Our tip: If fish is not eaten regularly, supplements with omega-3 fatty acids from fish oils can also improve absorption. Attention should be paid to good quality, e.g. stability.

 

Source:

Jianghong Liu et al., The mediating role of sleep in the fish consumption - cognitive functioning relationship: a cohort study. In: Scientific Reports, online publication of December 21, 2018, doi: 10.1038 / s41598-017-17520-w.



 

Older women are more likely to suffer from osteoarthritis and impaired wellbeing. Resveratrol supplementation could help reduce pain and improve general wellbeing.

 

Pain often increases in menopausal women. One of the main reasons for this is that the delicate balance between bone formation and resorption is lost with increasing age, since resorption then outweighs bone formation. This process is exacerbated by factors that are typical of menopause. This includes being overweight with the associated low-grade inflammation and hormonal changes. Osteoarthritis also occurs more frequently at this age with the increased cartilage breakdown in joints. Menopausal women are more likely to be affected by such changes because vascular dysfunction resulting from decreased estrogen plays a key role in the formation and development of age-related bone loss.

 

Resveratrol is a polyphenol and phytoestrogen that is mainly found in red wine and blue grapes. In addition to its effects on cardiovascular health, it can also affect metabolism and has antioxidant and anti-inflammatory properties. The effect of resveratrol on metabolic bone disease and osteoporosis is thought to be explained by the increased number and activity of osteoblasts (bone-forming cells) than by the decreased activity of osteoclasts (bone-resorbing cells). A group of Australian researchers examined the effects of resveratrol supplements on 80 postmenopausal women in a (randomized, double-blind) study. They were divided into two groups for 14 weeks and received either 75 mg resveratrol twice a day or a placebo. The researchers used trans-resveratrol, a more stable and more bioavailable form. At the beginning and at the end of the study, aspects of well-being were examined in the women.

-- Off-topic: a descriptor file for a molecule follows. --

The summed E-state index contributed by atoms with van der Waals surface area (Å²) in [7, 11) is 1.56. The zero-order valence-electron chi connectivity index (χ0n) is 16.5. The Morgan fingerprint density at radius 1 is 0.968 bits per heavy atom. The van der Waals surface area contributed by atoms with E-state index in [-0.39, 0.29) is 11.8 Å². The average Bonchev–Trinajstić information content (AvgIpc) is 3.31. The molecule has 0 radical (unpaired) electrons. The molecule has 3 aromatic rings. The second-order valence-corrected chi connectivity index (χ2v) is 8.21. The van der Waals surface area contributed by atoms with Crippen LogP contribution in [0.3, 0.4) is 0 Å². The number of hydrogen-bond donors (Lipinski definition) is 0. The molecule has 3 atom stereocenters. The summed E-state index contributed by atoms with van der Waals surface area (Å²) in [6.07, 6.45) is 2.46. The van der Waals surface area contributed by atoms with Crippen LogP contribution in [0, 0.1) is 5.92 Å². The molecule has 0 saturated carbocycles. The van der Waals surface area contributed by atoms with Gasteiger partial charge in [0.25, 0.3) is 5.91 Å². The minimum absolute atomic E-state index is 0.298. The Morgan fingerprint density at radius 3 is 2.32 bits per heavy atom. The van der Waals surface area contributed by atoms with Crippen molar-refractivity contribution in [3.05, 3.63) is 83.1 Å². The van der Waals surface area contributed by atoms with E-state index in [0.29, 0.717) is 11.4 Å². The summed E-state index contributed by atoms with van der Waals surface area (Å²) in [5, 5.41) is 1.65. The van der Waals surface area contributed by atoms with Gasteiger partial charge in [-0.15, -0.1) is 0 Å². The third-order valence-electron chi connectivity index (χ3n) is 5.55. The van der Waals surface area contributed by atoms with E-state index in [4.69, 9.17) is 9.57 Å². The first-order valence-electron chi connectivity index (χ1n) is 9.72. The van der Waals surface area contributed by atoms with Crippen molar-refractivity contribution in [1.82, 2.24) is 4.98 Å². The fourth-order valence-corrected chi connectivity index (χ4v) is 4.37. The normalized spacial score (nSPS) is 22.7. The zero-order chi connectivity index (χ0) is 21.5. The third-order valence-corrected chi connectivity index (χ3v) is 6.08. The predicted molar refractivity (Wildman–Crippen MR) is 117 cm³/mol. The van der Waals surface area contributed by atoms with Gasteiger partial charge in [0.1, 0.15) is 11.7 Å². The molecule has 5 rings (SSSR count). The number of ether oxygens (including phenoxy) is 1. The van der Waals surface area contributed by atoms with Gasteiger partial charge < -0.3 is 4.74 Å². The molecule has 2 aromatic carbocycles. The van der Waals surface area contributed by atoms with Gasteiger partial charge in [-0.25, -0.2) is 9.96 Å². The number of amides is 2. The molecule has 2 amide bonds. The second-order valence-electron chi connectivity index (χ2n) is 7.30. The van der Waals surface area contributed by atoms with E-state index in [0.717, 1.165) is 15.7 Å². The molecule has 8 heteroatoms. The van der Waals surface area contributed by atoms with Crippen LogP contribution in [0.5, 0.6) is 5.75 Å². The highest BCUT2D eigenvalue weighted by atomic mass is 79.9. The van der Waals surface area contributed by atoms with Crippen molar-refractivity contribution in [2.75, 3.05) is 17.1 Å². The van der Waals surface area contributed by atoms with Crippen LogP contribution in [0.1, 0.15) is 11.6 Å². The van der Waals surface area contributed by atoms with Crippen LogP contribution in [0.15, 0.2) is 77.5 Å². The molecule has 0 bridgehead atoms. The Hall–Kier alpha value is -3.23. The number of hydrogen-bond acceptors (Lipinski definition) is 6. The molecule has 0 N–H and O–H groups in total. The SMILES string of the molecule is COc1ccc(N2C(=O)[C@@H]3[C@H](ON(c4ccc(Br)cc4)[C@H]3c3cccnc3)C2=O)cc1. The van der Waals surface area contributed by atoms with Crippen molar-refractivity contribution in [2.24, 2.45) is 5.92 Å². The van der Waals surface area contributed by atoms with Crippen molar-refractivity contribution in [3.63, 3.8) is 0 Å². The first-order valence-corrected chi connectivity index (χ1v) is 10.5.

These included, for example, pain, menopause symptoms, quality of sleep, moods, depressive symptoms and quality of life in general. Depending on the information provided by the women, this was used to determine an overall well-being score. The researchers also examined certain functions of the brain vessels as markers of cerebrovascular functions. Compared to placebo, the women in the resveratrol group had significantly decreased pain at the end of the study, and they had improved their overall wellbeing. Both correlated with the improved cerebral vascular functions.

 

From this first study of resveratrol in menopausal women, the researchers conclude that the supplement may have the potential to relieve chronic pain associated with age-related osteoarthritis and improve overall well-being. In further studies, these effects should be examined for their fundamentals.

 

Our tip: Resveratrol is not very bioavailable from food sources because it is metabolized very quickly. Not only is trans-resveratrol a more stable form of resveratrol, it is also very absorbable.

 

Source:
Rachel H. X. Wong et al., Resveratrol supplementation reduces pain experience by postmenopausal women. In: Menopause, Vol. 24, No. 8, 2017, pp. 916-922, doi: 10.1097 / GME.0000000000000861.


 

A desire to have children does not always come true. If artificial insemination is initiated, the Mediterranean diet can increase the chances of pregnancy. This applies to women as well as to their partners, as two studies show.

 

If the desire to have children does not come true, the cause is not always due to medical problems. Many factors affect fertility, including lifestyle and diet. For example, giving up smoking, getting enough exercise and stress, as well as eating a healthy diet can increase the chances of pregnancy. The researchers also focused on some nutrients and food groups. As Greek researchers showed in a study, the Mediterranean diet, for example, can support artificial insemination (assisted reproduction).